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Choosing the Right Keywords

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Choosing the Right Keywords 4095-daily-golden-nugget-706Everyone likes a money making keyword. You know; those words or phrases that usually mean you will make some money today. A good example of a money phrase would be "who's a good jeweler to buy an engagement ring from?"

Now, if you're new to the whole SEO game (that's search engine optimization) then you might think that the 2 money words from the previous question are actually only "engagement ring," but you'd be wrong.

Everyone usually thinks that they should target the words "engagement ring" in their online marketing. You could pay Google AdWords to target that phrase, or including the phrase on your website more than 100 times on every page of their website. Have you ever seen a website where the same word is repeated over and over again in the side navigations and in the top menus, and then again at the title and heading of every page? That's a serious overuse of the same targeted keyword.

That over usage method will get your website zapped from the rankings instead of improving your ranking.

There are also other occasions when you might wish that your website appears in the search result for a particular keyword or phrase, but it doesn't. Perhaps you want your website to rank for the Frederic Duclos silver designer line when someone in your town searches for that name. The only way you can rank for "Frederic Duclos" is if you include that name (i.e. keyword phrase) on your website. This would at least require a few pages of written descriptions.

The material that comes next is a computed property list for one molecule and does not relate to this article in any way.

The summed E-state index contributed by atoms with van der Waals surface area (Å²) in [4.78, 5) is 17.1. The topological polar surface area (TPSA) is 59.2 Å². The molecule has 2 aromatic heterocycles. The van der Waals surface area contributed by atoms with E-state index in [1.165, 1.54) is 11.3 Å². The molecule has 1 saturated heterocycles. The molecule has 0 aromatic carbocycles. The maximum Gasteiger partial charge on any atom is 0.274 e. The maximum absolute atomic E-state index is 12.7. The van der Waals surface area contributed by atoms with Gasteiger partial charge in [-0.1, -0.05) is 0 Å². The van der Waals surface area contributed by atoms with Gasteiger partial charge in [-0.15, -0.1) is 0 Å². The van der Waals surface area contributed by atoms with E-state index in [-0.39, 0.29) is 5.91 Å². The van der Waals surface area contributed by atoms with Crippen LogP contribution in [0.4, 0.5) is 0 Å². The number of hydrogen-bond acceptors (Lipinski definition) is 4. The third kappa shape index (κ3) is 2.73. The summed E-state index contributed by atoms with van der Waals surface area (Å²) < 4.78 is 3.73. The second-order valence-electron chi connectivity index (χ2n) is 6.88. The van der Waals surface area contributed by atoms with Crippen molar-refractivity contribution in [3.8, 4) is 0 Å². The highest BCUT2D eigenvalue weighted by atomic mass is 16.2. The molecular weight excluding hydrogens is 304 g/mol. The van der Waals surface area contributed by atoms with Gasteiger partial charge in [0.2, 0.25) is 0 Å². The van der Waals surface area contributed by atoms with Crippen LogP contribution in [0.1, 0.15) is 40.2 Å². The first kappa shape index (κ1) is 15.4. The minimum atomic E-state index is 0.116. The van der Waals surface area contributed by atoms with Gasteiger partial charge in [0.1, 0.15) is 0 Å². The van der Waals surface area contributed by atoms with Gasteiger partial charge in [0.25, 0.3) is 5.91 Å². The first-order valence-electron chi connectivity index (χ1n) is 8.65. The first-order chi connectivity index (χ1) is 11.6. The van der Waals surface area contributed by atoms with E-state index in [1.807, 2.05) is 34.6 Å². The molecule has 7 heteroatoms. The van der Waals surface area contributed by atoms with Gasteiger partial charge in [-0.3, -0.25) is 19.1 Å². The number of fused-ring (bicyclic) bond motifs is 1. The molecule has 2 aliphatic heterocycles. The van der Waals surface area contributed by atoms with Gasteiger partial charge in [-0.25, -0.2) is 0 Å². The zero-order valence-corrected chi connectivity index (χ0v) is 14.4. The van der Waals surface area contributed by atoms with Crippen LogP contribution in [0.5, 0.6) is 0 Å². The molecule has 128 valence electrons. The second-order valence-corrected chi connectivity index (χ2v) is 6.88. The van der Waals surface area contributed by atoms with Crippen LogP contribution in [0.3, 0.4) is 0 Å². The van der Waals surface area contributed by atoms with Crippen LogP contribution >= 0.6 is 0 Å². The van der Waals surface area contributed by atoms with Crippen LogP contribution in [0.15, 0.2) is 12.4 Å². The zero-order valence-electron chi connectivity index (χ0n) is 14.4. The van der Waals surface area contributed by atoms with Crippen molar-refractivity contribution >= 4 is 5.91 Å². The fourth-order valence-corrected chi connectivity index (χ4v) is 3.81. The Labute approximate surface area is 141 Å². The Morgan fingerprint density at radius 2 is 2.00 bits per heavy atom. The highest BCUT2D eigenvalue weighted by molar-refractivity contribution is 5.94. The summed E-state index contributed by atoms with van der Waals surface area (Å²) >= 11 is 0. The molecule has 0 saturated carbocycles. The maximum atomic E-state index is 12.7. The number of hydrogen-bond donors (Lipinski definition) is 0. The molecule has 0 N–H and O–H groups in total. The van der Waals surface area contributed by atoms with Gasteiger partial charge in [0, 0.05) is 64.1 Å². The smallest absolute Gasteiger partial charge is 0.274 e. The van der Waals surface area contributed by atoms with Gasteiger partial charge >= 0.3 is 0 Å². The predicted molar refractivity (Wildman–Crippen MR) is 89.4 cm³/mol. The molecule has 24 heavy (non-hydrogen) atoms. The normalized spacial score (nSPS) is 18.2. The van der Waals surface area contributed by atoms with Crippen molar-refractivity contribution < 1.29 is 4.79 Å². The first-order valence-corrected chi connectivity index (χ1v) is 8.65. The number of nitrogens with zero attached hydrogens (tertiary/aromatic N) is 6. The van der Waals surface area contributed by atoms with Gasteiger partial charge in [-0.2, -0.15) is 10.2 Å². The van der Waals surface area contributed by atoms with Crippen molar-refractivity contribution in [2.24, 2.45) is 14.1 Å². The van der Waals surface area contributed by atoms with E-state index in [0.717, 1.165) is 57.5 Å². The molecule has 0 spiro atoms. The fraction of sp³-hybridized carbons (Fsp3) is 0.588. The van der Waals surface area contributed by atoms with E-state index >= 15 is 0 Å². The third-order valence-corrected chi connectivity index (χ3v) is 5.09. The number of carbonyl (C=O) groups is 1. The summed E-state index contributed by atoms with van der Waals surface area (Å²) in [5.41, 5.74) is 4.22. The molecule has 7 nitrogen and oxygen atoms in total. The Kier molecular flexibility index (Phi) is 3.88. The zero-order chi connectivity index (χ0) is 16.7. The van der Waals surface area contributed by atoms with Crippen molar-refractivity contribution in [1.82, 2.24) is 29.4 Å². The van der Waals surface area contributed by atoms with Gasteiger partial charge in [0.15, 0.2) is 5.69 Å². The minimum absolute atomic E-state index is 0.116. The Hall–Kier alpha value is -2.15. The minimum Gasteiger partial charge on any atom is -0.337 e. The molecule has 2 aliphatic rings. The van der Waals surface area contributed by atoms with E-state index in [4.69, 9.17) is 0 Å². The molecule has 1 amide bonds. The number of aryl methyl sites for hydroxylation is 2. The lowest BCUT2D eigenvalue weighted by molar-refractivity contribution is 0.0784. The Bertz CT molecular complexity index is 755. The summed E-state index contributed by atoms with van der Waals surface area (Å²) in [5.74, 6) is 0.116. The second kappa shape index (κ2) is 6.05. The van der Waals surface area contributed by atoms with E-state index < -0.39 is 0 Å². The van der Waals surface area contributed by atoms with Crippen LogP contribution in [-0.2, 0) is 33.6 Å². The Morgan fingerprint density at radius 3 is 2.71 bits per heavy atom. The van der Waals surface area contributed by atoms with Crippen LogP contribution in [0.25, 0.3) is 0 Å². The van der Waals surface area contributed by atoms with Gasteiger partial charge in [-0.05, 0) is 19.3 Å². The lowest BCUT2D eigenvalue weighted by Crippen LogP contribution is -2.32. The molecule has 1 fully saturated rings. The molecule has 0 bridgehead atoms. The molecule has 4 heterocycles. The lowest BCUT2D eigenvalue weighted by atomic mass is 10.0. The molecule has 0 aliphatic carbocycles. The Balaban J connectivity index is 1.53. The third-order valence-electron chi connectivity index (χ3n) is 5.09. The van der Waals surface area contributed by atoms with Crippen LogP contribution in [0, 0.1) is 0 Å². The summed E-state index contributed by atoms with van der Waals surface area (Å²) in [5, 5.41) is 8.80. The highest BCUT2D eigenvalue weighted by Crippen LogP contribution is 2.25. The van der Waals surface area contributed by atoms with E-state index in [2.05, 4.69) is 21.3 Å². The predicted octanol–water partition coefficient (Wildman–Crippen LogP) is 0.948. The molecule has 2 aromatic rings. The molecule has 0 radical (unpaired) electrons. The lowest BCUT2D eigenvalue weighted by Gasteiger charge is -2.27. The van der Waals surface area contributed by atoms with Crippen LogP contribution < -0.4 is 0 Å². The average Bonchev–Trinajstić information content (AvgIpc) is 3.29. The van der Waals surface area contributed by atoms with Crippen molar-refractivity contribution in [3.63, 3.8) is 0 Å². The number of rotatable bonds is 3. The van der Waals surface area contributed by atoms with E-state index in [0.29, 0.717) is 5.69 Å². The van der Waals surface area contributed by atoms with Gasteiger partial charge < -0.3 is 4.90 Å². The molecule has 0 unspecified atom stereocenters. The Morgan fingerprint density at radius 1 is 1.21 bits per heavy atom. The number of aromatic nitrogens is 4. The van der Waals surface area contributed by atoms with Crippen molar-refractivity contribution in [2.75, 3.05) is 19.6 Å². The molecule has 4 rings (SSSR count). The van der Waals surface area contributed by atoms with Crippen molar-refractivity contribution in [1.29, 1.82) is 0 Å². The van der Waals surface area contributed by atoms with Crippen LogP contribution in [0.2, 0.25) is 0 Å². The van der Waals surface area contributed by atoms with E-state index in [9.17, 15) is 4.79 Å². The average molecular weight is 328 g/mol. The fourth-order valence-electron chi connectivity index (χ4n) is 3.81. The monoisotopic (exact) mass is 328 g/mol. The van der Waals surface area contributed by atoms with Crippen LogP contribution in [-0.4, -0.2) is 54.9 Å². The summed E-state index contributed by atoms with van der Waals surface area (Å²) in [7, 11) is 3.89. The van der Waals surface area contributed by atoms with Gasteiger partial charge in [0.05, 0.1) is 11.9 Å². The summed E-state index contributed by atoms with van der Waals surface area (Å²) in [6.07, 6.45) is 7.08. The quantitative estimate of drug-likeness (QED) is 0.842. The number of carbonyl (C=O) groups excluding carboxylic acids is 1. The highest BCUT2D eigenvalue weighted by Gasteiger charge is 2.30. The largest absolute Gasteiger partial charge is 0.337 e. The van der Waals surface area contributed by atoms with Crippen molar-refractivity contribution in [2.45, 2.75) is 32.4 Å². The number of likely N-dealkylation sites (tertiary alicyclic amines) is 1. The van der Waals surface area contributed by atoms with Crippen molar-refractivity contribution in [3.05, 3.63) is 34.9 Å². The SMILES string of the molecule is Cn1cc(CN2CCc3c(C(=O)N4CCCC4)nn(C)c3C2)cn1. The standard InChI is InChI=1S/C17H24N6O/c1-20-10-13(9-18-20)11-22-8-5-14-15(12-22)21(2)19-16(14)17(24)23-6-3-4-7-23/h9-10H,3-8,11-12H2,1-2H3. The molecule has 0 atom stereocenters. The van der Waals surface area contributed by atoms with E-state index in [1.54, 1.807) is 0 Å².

When choosing keywords, one of the things you need to watch out for are words with duplicate meaning. Words with duplicate meaning will often times attract the wrong types of visitors. You certainly don't want the wrong types of visitors if you are paying for online advertising.

As an example, when writing product descriptions or blog posts about Pandora charms you should do your best to use the phrases "Pandora jewelry," "Pandora charms," "Pandora bracelets," and "Pandora beads" instead of the name "Pandora" by itself. Google will understand that you are selling jewelry and it will not send you website visitors that are searching for "Pandora's Box" or "Pandora Radio."

Another common confusion involves the phrase "wedding band." For the average jeweler that phrase brings to mind thoughts of a round piece of metal you put on a finger, but it also refers to the people you hire to perform live music at a wedding.

The bottom line of today's Nugget is to always carefully select the keywords you target on your website. It's not simple, and you should put some thought into how keywords impact your online marketing.


AT: 04/08/2013 05:26:55 AM   LINK TO THIS GOLD NUGGET
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